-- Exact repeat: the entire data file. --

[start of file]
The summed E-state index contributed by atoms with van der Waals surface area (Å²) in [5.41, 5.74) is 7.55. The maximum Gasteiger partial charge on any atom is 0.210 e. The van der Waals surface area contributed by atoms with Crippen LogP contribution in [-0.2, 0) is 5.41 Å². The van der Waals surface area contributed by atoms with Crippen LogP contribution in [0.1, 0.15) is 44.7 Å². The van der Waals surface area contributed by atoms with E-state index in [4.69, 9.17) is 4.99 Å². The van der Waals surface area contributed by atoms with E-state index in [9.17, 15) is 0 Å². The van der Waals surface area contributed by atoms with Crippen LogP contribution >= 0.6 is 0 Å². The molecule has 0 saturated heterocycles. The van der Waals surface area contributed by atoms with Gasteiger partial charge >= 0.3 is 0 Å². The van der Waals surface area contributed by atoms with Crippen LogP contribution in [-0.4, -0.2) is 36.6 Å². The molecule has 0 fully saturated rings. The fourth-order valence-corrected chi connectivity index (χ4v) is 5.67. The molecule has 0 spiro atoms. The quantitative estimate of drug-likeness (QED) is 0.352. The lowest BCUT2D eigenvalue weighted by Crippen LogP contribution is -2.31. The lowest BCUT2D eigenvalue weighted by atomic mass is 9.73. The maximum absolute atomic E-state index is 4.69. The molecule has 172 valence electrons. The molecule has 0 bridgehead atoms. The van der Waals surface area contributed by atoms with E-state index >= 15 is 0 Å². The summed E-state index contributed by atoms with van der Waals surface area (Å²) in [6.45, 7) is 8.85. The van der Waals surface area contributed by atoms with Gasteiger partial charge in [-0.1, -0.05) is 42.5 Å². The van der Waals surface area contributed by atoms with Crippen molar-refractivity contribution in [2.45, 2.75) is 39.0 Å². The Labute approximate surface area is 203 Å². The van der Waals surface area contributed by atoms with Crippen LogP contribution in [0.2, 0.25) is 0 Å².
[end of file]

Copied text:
The summed E-state index contributed by atoms with van der Waals surface area (Å²) in [5.41, 5.74) is 7.55. The maximum Gasteiger partial charge on any atom is 0.210 e. The van der Waals surface area contributed by atoms with Crippen LogP contribution in [-0.2, 0) is 5.41 Å². The van der Waals surface area contributed by atoms with Crippen LogP contribution in [0.1, 0.15) is 44.7 Å². The van der Waals surface area contributed by atoms with E-state index in [4.69, 9.17) is 4.99 Å². The van der Waals surface area contributed by atoms with E-state index in [9.17, 15) is 0 Å². The van der Waals surface area contributed by atoms with Crippen LogP contribution >= 0.6 is 0 Å². The molecule has 0 saturated heterocycles. The van der Waals surface area contributed by atoms with Gasteiger partial charge >= 0.3 is 0 Å². The van der Waals surface area contributed by atoms with Crippen LogP contribution in [-0.4, -0.2) is 36.6 Å². The molecule has 0 fully saturated rings. The fourth-order valence-corrected chi connectivity index (χ4v) is 5.67. The molecule has 0 spiro atoms. The quantitative estimate of drug-likeness (QED) is 0.352. The lowest BCUT2D eigenvalue weighted by Crippen LogP contribution is -2.31. The lowest BCUT2D eigenvalue weighted by atomic mass is 9.73. The maximum absolute atomic E-state index is 4.69. The molecule has 172 valence electrons. The molecule has 0 bridgehead atoms. The van der Waals surface area contributed by atoms with E-state index >= 15 is 0 Å². The summed E-state index contributed by atoms with van der Waals surface area (Å²) in [6.45, 7) is 8.85. The van der Waals surface area contributed by atoms with Gasteiger partial charge in [-0.1, -0.05) is 42.5 Å². The van der Waals surface area contributed by atoms with Crippen molar-refractivity contribution in [2.45, 2.75) is 39.0 Å². The Labute approximate surface area is 203 Å². The van der Waals surface area contributed by atoms with Crippen LogP contribution in [0.2, 0.25) is 0 Å².